Description / Table of Contents: Phase composition curves are presented for a typical saline silt from Lanzhou, P.R.C., and compared to some silts from Alaska. The unfrozen water content of the Chinese silt is much higher than that of the Alaskan silts due to the large amount of soluble salts present in the silts from China, which are not present in silt from interior Alaska. When the salt is removed, the unfrozen water content is then similar for both the Chinese and Alaskan silt. Here we introduce a technique for correcting the unfrozen water content of partially frozen soils due to high salt concentrations. We calculate the equivalent molality of the salts in the unfrozen water at various temperatures from a measurement of the electrical conductivity of the extract from saturated paste.
    Type of Medium: Series available for loan
    Pages: iii, 25 Seiten , Illustrationen
    Series Statement: CRREL Report 84-16
    Language: English
    Note: Contents Abstract Preface Introduction Background Materials Sample preparation Nuclear magnetic resonance Specific surface area Electrical conductivity Results and discussion Summary Literature cited Appendix A: Unfrozen water content vs temperature data for Lanzhou silt
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  • 36
    Call number: ZSP-201-84/15
    In: CRREL Report, 84-15
    Description / Table of Contents: Measurements of meltwater pH from annual layers of South Pole firn and ice samples ranging in age from 40 to 2000 years B.P. show that precipitation at this remote site has a higher natural acidity than that expected from atmospheric equilibrium with CO2. The average pH of deaerated (CO2-free) samples was 5.64 + or - 0.08, while air-equilibrated samples averaged 5.37 + or - 0.008, a pH that is about a factor of two more acidic than the expected background pH of 5.65. The observed 'excess' acidity can be accounted for by natural SO4(2)- and NO(3)- levels in the samples probably originating from non-anthropogenic H2SO4 and HNO3. Because of the presence of these naturally occurring acids in South Pole precipitation, a pH of 5.4 is considered a more representative baseline reference pH for acid precipitation studies.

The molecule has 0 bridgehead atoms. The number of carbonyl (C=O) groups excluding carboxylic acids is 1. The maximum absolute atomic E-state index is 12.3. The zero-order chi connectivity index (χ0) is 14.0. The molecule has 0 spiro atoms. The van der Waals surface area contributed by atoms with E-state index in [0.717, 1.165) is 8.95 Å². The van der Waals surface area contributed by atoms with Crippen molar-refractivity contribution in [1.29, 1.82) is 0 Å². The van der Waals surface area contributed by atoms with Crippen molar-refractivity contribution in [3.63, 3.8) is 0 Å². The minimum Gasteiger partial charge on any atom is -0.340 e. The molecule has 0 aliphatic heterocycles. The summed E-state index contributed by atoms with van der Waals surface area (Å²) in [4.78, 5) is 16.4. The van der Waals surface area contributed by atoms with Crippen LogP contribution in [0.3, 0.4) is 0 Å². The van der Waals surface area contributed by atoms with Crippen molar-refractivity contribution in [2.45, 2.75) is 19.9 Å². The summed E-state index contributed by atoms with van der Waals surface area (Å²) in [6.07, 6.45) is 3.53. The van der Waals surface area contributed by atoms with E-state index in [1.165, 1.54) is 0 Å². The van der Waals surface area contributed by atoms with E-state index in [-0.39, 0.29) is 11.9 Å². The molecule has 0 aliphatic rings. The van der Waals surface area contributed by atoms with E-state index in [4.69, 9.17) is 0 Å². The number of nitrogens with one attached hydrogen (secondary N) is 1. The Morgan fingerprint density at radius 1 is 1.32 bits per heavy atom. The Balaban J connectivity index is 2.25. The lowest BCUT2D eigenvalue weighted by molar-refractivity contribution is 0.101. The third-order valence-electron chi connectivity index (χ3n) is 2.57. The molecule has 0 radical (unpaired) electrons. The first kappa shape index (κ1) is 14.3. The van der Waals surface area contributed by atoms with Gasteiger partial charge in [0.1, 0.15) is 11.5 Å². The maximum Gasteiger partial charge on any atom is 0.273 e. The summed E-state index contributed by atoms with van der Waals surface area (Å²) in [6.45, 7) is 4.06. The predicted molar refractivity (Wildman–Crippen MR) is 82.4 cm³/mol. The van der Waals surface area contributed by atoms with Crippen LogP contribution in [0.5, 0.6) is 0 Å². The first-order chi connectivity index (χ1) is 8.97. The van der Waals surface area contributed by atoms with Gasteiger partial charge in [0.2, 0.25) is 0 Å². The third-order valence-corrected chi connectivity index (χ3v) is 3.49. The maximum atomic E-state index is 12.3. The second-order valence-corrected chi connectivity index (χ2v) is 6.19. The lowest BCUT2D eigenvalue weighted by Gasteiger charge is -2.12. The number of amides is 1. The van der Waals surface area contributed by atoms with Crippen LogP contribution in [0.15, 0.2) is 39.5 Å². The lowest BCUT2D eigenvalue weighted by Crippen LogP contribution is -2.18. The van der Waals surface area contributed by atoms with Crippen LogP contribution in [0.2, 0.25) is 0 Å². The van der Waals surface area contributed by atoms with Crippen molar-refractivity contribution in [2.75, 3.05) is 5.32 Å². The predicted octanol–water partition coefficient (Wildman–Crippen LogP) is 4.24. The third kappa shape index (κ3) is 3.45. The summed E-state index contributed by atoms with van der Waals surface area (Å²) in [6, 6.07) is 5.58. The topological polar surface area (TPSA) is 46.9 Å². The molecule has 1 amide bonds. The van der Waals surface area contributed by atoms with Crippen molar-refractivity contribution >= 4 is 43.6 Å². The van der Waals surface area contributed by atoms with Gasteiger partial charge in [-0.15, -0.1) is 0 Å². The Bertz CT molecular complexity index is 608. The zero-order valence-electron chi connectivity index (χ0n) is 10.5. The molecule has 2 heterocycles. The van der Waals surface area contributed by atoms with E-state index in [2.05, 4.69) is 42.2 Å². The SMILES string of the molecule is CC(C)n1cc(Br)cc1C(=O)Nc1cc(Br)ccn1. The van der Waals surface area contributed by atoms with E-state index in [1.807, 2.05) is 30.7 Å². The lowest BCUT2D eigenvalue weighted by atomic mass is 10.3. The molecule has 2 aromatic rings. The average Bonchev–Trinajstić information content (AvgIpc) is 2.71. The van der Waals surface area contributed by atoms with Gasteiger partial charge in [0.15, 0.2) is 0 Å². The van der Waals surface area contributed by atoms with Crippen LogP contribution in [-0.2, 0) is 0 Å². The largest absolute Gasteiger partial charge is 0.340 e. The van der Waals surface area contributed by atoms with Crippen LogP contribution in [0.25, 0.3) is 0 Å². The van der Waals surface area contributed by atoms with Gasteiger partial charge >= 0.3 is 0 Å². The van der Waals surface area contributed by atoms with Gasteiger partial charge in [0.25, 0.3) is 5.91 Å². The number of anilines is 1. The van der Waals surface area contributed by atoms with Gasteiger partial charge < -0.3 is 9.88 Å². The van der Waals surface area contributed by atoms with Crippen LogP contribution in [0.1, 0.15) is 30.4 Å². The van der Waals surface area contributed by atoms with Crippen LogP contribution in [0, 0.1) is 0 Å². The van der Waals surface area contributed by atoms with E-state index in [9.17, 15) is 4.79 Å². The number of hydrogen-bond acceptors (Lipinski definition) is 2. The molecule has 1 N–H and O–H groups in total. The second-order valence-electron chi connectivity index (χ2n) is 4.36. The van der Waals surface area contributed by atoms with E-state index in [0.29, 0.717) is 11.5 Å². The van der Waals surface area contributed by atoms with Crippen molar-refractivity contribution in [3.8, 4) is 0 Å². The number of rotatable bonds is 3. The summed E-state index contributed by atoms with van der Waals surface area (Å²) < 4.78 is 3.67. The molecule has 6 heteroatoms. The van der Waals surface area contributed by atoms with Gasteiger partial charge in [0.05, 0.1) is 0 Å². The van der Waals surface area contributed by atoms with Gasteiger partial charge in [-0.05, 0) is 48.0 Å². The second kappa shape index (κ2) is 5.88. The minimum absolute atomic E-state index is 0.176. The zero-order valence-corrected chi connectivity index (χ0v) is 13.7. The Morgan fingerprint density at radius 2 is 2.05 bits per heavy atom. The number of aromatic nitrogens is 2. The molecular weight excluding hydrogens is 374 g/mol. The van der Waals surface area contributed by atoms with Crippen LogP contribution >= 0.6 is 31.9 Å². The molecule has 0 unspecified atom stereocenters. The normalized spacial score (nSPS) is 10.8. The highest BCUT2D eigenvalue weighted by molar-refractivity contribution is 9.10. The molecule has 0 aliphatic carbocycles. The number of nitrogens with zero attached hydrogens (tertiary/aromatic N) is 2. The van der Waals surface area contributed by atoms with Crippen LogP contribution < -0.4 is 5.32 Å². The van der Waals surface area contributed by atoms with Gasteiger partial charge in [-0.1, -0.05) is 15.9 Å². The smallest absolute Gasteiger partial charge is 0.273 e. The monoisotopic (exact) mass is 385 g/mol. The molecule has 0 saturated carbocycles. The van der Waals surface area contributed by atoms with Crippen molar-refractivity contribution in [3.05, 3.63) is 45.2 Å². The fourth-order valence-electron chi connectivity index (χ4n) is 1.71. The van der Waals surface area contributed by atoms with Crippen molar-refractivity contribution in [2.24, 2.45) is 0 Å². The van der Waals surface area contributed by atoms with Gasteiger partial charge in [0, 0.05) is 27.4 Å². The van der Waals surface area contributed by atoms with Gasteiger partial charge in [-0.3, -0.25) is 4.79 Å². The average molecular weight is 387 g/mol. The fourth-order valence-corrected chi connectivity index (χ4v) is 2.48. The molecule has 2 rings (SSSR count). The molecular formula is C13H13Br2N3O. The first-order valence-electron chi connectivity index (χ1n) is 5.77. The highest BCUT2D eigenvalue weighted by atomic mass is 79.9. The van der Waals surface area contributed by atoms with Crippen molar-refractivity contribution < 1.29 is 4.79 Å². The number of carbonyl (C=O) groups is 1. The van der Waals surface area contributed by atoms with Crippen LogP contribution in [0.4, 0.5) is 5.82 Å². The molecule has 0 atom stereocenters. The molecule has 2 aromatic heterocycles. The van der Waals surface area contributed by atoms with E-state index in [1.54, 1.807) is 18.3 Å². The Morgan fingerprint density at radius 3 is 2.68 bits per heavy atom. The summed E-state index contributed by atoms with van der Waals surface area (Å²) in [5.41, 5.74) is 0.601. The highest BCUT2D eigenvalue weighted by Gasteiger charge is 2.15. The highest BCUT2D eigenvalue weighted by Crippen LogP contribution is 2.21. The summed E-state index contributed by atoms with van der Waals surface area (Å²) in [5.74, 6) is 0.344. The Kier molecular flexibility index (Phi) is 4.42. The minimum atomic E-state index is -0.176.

Type of Medium: Series available for loan
    Pages: ii, 12 Seiten , Illustrationen
    Series Statement: CRREL Report 84-15
    Language: English
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  • 37
    Series available for loan
    Series available for loan
    Hanover, NH : U.S. Army Cold Regions Research and Engineering Laboratory
    Associated volumes
    Call number: ZSP-201-84/12
    In: CRREL Report, 84-12
    Description / Table of Contents: Icing on stationary structures such as oil rigs is becoming an increasingly serious problem as offshore drilling operations in the subpolar regions become more common. Little information exists on this subject. Extensive observations have been made of icing on the upper structures of moving ships, but the complexity of this problem makes analysis of the results very difficult. Even the generation of water drops in this case involves many factors, such as windspeed, wave direction relative to the bearing of the ship, and size and free-board of the ship. On stationary structures, however, the problem is much simpler, since the major factor in drop generation is whitecaps produced by wind, and no motion of the structure is involved. In the present study, a theoretical calculation was made by combining the data available on the generation of drops by wind with data on the proportion of ice frozen from the collected water. The rate of ice accumulation on stationary structures was calculated using published data. The results were compared with icing measured on board ships. Although the general trend of this calculation indicated parallelism with the onboard measurements, the measured ice accumulation rate on ships needed a 5 to 8 m/s higher windspeed to correspond with the calculated rate for stationary structures.
    Type of Medium: Series available for loan
    Pages: ii, 13 Seiten , Illustrationen
    Series Statement: CRREL Report 84-12
    Language: English
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  • 38
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    Series available for loan
    Hanover, NH : U.S. Army Cold Regions Research and Engineering Laboratory
    Associated volumes
    Call number: ZSP-201-84/11
    In: CRREL Report, 84-11